Woo, that's a lot of snow out there. Obviously, I should
started clearing the driveway blog.
■ Does Proverbs
17:25 say anything about procrastination? No, it's another gripe
about kids' shortcomings:
25 A foolish son brings grief to his father
and bitterness to the mother who bore him.
Note: this is pretty much the same Proverb as
The Proverbialist is no fan of fools, especially ones in his family.
He takes no responsibility for their foolishness though.
■ We try to keep things PG-13 at Pun Salad, but sensitive souls
should skip to the next item: Judge overturns campus rape finding after officials call accused student ‘motherf—er’
Just before Christmas, a judge overturned the University of Southern
California’s 2016 sexual-assault finding against an accused student,
deeming him the victim of a process that was not “fair, thorough,
reliabl[y] neutral and impartial.”
One of the errors made by the private institution? The Title IX coordinator and investigator repeatedly called the male student and his adviser “motherfuckers” after they forgot to hang up on a call with them.
In theory, it's possible for University student conduct
investigators to be professional and unbiased. In practice, way too
many of them are ideology-driven authoritarian thugs.
The only bright spot: a lot of them are also totally incompetent at
making even the pretense of fairness,
even at a school like USC.
■ @kevinNR has some legal
advice for POTUS: If
Trump Has Been Defamed, He Should Sue.
Michael Wolff has published a sensational new book about the
Trump administration. In it, he quotes Steve Bannon, formerly
the chief executive of the Trump campaign and chairman of Trump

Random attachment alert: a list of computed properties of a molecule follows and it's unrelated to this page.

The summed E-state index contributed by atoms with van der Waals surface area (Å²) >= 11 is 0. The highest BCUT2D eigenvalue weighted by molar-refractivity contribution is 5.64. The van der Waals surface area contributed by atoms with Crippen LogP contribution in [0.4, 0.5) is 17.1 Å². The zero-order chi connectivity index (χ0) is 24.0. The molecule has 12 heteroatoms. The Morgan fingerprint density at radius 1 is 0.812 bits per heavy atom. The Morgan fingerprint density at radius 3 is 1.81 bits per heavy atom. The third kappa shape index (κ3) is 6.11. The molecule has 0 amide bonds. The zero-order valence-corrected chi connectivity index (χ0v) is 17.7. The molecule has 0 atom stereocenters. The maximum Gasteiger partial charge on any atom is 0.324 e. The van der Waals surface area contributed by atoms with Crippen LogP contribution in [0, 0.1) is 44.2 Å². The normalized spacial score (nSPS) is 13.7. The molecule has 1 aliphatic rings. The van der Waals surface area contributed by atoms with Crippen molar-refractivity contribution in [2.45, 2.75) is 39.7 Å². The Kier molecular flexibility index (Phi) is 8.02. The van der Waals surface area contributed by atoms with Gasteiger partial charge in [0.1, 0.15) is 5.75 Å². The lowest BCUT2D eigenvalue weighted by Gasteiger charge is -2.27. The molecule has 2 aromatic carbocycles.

propaganda outlet Breitbart, characterizing
meetings between Donald Trump Jr. and Russian operatives as
“unpatriotic” and “treasonous.” Bannon also is quoted as saying
that there is “zero” chance that Donald Trump himself was
unaware of the meetings.
There are many amusing anecdotes in the book that tend to
confirm the worst suspicions of the administration’s critics.
Wolff writes of Kellyanne Conway’s maneuvering on Election Day,
expecting a resounding loss but hoping to parlay her work into a
lucrative Fox News contract. There are cabinet secretaries such
as Rex Tillerson and quondam allies such as Rupert Murdoch who
dismiss the president as an imbecile surrounded by dilettantes,
opportunists, and con artists. Trump’s children maneuver
fecklessly, and he himself retreats into a cocoon of fast food
and cable news. It is the sort of thing that those who take an
uncharitable view of the president — and no one takes a more
uncharitable view than I do — would have expected.
From what I gather, Wolff has a long history of making stuff up.
Trump should have, at most, simply pointed this out, and otherwise
ignored him, but that's not in Trump's nature.
■ David Harsanyi has a bone to pick with journalists who breezily
invoke tame anti-market economists in articles and columns:
Say’ A Lot Of Things. But They’re Mostly Wrong.
“A wave of optimism has swept over American business leaders, and it
is beginning to translate into the sort of investment in new plants,